“I think it’s a battle of egos,” said Kurt Barnard, president of Barnard’s Retail Consulting Group. “It’s a brouhaha that pits one well-known good name against another.”
Some industry watchers were amazed Wednesday with Boneparth’s chutzpah and felt he filed the lawsuit and announced a new better sportswear collection just to save face.
“I think it’s incredible, it’s brilliant in its pomposity,” said one industry observer. “The interesting thing now is, who did Jones call to indemnify their space?
“He worked both sides against the middle. He ramped up in case the deal blew up,” said the source. He conjectured that Boneparth must have gone to Sidney Kimmel, chairman of Jones, with his plan to negotiate with Polo in good faith, and then have a plan to deliver and cover the Lauren volume for spring 2004 if he lost the license. “He had a plan and he executed it, obviously from the day he heard about it. He became very proactive,” said the source.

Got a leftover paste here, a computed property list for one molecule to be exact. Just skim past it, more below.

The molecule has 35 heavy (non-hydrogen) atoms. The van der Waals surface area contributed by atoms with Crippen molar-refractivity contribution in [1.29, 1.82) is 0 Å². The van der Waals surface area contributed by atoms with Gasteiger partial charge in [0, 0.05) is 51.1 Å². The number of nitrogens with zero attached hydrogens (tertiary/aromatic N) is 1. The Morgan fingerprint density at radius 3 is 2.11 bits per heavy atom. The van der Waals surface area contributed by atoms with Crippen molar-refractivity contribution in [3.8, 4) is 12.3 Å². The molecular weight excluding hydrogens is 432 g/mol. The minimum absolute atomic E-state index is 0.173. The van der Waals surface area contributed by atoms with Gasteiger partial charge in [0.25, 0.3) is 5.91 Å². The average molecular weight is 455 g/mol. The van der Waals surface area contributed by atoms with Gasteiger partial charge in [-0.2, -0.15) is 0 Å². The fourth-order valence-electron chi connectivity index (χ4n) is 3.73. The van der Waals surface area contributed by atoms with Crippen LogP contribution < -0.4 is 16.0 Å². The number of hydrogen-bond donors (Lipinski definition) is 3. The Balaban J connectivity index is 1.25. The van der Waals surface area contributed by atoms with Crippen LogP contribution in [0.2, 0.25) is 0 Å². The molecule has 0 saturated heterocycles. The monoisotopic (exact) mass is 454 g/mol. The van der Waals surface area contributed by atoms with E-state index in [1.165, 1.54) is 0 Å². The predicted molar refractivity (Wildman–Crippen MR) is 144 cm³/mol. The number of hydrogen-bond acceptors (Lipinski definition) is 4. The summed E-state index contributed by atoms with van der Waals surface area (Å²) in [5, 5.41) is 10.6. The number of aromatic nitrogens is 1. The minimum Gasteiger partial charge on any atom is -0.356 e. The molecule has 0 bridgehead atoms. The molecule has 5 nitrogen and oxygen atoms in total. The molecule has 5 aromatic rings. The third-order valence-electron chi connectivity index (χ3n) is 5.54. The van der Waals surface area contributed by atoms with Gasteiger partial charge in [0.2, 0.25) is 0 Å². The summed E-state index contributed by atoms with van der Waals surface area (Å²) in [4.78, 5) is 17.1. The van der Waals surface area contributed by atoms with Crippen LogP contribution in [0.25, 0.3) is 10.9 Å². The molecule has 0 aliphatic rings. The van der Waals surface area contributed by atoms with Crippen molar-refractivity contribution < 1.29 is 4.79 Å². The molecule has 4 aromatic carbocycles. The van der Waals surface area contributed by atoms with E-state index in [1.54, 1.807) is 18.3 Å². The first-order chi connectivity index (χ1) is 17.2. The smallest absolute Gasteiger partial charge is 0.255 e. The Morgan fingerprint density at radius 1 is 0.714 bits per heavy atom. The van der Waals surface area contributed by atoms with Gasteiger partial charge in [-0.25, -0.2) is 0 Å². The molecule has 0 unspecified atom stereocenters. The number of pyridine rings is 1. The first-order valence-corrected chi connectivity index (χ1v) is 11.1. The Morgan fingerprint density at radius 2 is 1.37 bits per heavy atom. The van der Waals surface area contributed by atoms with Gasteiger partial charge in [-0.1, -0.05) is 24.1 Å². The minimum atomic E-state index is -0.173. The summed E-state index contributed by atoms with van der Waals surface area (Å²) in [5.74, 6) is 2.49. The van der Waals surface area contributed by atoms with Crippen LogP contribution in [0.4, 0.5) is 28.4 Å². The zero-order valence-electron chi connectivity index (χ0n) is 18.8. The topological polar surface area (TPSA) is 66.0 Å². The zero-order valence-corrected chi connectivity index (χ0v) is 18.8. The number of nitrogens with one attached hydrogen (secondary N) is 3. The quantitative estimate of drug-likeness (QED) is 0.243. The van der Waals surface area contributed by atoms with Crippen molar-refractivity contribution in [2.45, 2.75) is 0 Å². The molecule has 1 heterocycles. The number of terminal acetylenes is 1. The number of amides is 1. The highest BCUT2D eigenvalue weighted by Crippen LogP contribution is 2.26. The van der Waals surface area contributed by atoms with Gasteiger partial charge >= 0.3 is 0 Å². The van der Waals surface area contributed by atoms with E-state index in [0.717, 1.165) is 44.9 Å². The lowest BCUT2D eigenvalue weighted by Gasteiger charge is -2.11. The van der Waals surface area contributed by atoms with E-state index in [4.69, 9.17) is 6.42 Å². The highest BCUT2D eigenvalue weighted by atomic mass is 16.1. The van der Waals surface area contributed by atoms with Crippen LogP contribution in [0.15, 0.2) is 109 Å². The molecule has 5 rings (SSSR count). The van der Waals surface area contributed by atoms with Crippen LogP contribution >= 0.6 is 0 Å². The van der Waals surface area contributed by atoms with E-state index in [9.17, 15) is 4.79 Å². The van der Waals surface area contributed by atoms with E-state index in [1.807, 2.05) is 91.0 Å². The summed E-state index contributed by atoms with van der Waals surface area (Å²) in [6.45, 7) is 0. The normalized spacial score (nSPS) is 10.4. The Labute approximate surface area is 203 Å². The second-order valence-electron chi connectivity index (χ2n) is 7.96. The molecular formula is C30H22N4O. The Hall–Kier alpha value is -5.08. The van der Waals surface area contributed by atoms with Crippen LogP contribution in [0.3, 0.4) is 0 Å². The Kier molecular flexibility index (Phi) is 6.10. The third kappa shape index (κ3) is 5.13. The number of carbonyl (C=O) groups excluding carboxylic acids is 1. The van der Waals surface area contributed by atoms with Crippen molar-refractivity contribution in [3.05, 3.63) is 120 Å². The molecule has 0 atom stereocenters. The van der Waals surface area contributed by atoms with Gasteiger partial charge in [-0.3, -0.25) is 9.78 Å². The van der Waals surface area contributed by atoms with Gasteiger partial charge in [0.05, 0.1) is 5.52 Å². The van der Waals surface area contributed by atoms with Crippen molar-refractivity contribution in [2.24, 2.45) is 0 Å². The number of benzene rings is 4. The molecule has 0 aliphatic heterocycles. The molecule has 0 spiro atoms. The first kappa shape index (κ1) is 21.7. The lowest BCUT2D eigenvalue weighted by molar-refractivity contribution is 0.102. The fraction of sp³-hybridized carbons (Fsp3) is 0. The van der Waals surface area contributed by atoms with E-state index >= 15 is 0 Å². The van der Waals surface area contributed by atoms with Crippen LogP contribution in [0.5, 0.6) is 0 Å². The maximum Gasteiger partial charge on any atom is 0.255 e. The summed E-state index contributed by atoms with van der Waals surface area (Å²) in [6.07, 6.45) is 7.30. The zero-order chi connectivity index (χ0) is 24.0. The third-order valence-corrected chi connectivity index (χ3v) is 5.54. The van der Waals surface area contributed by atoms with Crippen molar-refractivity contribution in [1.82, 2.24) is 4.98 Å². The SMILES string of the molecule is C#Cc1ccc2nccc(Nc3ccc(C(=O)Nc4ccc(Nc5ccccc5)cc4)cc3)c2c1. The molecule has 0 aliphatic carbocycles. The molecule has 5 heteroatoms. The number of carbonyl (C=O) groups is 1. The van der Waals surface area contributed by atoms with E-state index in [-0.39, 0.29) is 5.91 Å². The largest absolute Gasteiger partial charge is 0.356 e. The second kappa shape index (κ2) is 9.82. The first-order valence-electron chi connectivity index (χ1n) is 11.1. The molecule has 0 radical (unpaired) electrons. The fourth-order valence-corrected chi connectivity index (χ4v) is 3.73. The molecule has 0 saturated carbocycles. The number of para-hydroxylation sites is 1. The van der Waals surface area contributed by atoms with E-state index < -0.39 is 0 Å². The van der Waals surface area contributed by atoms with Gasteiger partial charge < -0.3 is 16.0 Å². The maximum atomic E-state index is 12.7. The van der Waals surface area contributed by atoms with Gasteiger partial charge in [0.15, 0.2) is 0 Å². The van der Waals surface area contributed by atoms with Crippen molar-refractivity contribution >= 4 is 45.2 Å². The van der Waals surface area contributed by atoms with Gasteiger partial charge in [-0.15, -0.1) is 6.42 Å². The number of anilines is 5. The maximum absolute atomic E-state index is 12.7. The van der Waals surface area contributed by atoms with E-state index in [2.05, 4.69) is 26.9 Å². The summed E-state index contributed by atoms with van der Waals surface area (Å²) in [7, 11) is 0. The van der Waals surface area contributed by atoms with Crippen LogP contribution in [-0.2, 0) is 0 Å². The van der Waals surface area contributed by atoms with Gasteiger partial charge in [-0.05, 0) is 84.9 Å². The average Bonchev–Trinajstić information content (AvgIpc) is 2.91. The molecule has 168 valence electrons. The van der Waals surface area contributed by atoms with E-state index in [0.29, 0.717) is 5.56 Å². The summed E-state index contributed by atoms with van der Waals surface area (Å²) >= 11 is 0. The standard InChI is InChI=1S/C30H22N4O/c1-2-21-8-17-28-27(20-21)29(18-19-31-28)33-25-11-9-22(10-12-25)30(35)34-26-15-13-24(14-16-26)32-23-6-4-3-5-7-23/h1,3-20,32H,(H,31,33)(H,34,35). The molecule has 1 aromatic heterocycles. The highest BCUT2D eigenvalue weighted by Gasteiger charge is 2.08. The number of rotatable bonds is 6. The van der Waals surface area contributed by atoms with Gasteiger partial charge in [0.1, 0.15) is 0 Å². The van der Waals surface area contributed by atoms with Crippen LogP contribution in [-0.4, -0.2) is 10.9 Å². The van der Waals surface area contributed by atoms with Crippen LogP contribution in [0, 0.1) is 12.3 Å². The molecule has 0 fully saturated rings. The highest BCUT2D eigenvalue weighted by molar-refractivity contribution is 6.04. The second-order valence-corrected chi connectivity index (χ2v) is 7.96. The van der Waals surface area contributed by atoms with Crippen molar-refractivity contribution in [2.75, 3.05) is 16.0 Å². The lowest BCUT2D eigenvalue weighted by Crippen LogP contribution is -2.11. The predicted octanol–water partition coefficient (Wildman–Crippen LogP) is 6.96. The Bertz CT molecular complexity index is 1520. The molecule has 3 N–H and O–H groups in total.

“It’s a classic battle of the titans on every level. At the end of the day, the stores will make the two companies happy,” he said. “With a smooth transition, Polo could have picked up the $548 million in volume. Now they’ll have to fight for their space, and they’ll be lucky to pick up $200 million to $300 million.”
As reported, the addition of a Jones New York casual career collection is expected to boost the overall Jones New York volume to $1 billion in 2004, up from $730 million in 2003. Currently, the Jones New York umbrella consists of Jones New York Career Collection, Jones New York Sport, Dress and Suits. Last year, the Lauren by Ralph Lauren collection at Jones generated $548 million in sales.